Although I have long
admired Markevitch the conductor and
was aware of his considerable, if underrated
achievement as a composer, I had never
heard any of his music before.
These pieces were written
between the ages of 17 and 20. The most
remarkable thing about them is their
maturity, their technical assurance
and the highly personal stance that
emerges from these youthful, though
in no way prentice works. Both the Piano
Concerto and Cantate
often betray the composer’s admiration
for Hindemith, and – more than once
– nod towards Bartók and Prokofiev.
They nevertheless display a good deal
of highly personal musical thinking.
The slow sections, however, are the
most personal in feeling and expression.
The slow movement of the Piano Concerto
is a really beautiful piece of music,
while the outer movements are more overtly
indebted to Hindemith’s Motorik,
without ever slavishly imitating it.
All in all, the Piano Concerto is a
splendid piece of music that does not
pale in comparison with, say, Prokofiev’s
First and Third Concertos. It is a remarkable
achievement in its own right, and it
often reminds me of another, long-forgotten
though highly accomplished piano concerto
by another musical prodigy: Constant
Lambert’s Piano Concerto
of 1924 (now available on ASV WHL 2122).
After the successful
premiere of the Piano Concerto, Diaghilev
discussed with Markevitch a new commission
for a ballet L’Habit du Roi.
The composer set to work immediately,
but the project came to nothing due
to Diaghilev’s death. Markevitch, however,
was willing to rescue some of the music
already composed for the ballet, and
asked Cocteau to write a text for a
cantata. Cocteau had to tailor his poem
to the existing music, but the end result
is quite impressive. As Christopher
Lyndon-Gee remarks in his detailed and
well-documented notes, parts of the
poem (fairly clearly so in the second
movement) seem to deal with the Icarus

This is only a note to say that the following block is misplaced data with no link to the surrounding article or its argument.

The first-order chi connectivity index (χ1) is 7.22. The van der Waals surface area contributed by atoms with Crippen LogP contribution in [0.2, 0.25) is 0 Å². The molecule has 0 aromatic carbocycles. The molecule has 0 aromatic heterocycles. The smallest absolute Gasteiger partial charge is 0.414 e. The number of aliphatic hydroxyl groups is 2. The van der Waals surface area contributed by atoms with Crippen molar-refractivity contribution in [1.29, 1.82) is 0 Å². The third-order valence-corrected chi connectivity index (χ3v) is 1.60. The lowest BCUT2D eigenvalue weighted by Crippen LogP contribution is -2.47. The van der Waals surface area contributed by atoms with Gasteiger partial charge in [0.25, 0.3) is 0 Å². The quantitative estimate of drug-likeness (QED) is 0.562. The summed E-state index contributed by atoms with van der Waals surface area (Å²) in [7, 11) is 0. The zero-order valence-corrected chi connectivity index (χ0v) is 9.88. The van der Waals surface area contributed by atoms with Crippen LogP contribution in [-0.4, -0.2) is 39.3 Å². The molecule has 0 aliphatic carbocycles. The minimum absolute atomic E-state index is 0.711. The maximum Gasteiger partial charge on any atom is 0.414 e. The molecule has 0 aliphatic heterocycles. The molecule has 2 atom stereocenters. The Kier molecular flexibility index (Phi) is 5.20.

myth which Markevitch could perhaps
understand as having a particular connection
with his own personal situation. (He
later wrote L’Envol d’Icare
reworked in 1942 as Icare
A substantial work
in four movements, Cantate
is set for soprano, men’s chorus and
orchestra. The first movement Allegro
risoluto opens as a brilliant, energetic
Toccata à la Hindemith.
The chorus enters forcefully. In the
central section, the soprano sings in
animated florid phrases leading to a
restatement of the opening material.
As already mentioned earlier in this
review, the slow movements are generally
more searching, more personal. That
of the cantata is again no exception.
The soprano has the lion’s share in
what is almost an accompanied aria in
which the chorus has a rather secondary,
though in no way negligible role. The
third movement, another Allegro risoluto,
functions as a Scherzo of some sort
and is – stylistically speaking – quite
similar to the first movement. (This
may have been the "crazy fugue"
mentioned to Diaghilev à propos
the projected ballet.) The cantata is
capped by a short, hieratic Chorale.
for Serge Lifar, L’Envol d’Icare
(available on Marco Polo 8.223666) met
with considerable critical acclaim.
It was one of Markevitch’s most radical
scores in which he used quarter-tones.
Performances at the 1937 Venice Biennale
and later in Brussels were far from
satisfactory. Players then did not fully
master some of the technical innovations
in the music. This probably led the
composer to rework his piece. At first,
he planned to revise the earlier score
(this was in 1942-1943), but soon dropped
the idea. He rather re-scored the whole
thing for standard orchestra and traditional
playing techniques. In a letter of 1944,
Markevitch suggested that it would be
a good idea to play L’Envol d’Icare
and Icare in the same
concert. This, however, has never been
done, but is now possible since both
pieces are currently available on disc.
I have not heard L’Envol d’Icare,
so that I am not in a position to comment
on the respective merits of each version.
Suffice to say that the 1943 version
is a quite beautiful score, entirely
This is the sixth volume
in Marco Polo’s Markevitch series. This
series, as a whole, is a brave and enterprising
venture that deserves the warmest recommendation.
In spite of his voluntarily short composing
career, Markevitch was a most distinguished
composer who could have played an important
part in the history of the 20th
Century music. His music was admired
by his contemporaries such as Sauguet,
Milhaud and Bartók, later reluctantly
joined by Stravinsky who had obviously
clearly perceived that "Igor the
Second" might have become a serious
competitor. Christopher Lyndon-Gee put
a great store of attention and commitment
into these superb readings of unfamiliar,
unjustly neglected works; and he received
wonderful support from orchestra and
soloists. I know now that I will have
to looking out for the previous volumes
of this series.
see also review
by Rob Barnett